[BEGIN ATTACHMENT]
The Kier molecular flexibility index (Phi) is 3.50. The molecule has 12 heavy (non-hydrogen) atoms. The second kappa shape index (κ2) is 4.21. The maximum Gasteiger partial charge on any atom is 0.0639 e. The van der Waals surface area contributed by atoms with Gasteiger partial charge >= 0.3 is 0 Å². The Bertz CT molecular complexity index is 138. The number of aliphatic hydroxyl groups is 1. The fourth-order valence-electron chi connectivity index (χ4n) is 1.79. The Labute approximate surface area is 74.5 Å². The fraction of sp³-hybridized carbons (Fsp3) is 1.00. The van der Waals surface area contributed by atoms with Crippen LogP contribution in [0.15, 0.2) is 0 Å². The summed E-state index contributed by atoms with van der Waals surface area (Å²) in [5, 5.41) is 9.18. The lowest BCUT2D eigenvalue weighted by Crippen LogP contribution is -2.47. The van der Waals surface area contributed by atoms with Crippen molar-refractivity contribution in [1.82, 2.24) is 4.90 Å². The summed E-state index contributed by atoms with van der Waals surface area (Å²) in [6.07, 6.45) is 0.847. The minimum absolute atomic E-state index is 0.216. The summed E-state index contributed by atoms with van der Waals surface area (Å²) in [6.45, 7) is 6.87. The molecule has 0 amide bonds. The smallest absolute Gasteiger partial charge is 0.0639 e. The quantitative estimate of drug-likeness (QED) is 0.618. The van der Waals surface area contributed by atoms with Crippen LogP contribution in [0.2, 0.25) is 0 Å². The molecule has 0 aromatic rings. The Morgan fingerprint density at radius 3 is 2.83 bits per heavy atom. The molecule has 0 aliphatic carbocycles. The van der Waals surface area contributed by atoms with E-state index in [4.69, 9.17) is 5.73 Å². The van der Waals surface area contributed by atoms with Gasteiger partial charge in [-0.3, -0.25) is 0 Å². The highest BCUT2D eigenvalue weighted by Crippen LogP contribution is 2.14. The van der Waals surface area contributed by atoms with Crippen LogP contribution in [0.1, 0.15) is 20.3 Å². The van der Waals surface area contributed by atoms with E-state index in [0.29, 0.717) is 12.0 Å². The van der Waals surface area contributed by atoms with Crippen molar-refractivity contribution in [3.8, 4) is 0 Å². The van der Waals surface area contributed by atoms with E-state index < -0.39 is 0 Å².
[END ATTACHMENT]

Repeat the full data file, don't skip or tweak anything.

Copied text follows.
The Kier molecular flexibility index (Phi) is 3.50. The molecule has 12 heavy (non-hydrogen) atoms. The second kappa shape index (κ2) is 4.21. The maximum Gasteiger partial charge on any atom is 0.0639 e. The van der Waals surface area contributed by atoms with Gasteiger partial charge >= 0.3 is 0 Å². The Bertz CT molecular complexity index is 138. The number of aliphatic hydroxyl groups is 1. The fourth-order valence-electron chi connectivity index (χ4n) is 1.79. The Labute approximate surface area is 74.5 Å². The fraction of sp³-hybridized carbons (Fsp3) is 1.00. The van der Waals surface area contributed by atoms with Crippen LogP contribution in [0.15, 0.2) is 0 Å². The summed E-state index contributed by atoms with van der Waals surface area (Å²) in [5, 5.41) is 9.18. The lowest BCUT2D eigenvalue weighted by Crippen LogP contribution is -2.47. The van der Waals surface area contributed by atoms with Crippen molar-refractivity contribution in [1.82, 2.24) is 4.90 Å². The summed E-state index contributed by atoms with van der Waals surface area (Å²) in [6.07, 6.45) is 0.847. The minimum absolute atomic E-state index is 0.216. The summed E-state index contributed by atoms with van der Waals surface area (Å²) in [6.45, 7) is 6.87. The molecule has 0 amide bonds. The smallest absolute Gasteiger partial charge is 0.0639 e. The quantitative estimate of drug-likeness (QED) is 0.618. The van der Waals surface area contributed by atoms with Crippen LogP contribution in [0.2, 0.25) is 0 Å². The molecule has 0 aromatic rings. The Morgan fingerprint density at radius 3 is 2.83 bits per heavy atom. The molecule has 0 aliphatic carbocycles. The van der Waals surface area contributed by atoms with E-state index in [4.69, 9.17) is 5.73 Å². The van der Waals surface area contributed by atoms with Gasteiger partial charge in [-0.3, -0.25) is 0 Å². The highest BCUT2D eigenvalue weighted by Crippen LogP contribution is 2.14. The van der Waals surface area contributed by atoms with Crippen LogP contribution in [0.1, 0.15) is 20.3 Å². The van der Waals surface area contributed by atoms with E-state index in [0.29, 0.717) is 12.0 Å². The van der Waals surface area contributed by atoms with Crippen molar-refractivity contribution in [3.8, 4) is 0 Å². The van der Waals surface area contributed by atoms with E-state index < -0.39 is 0 Å².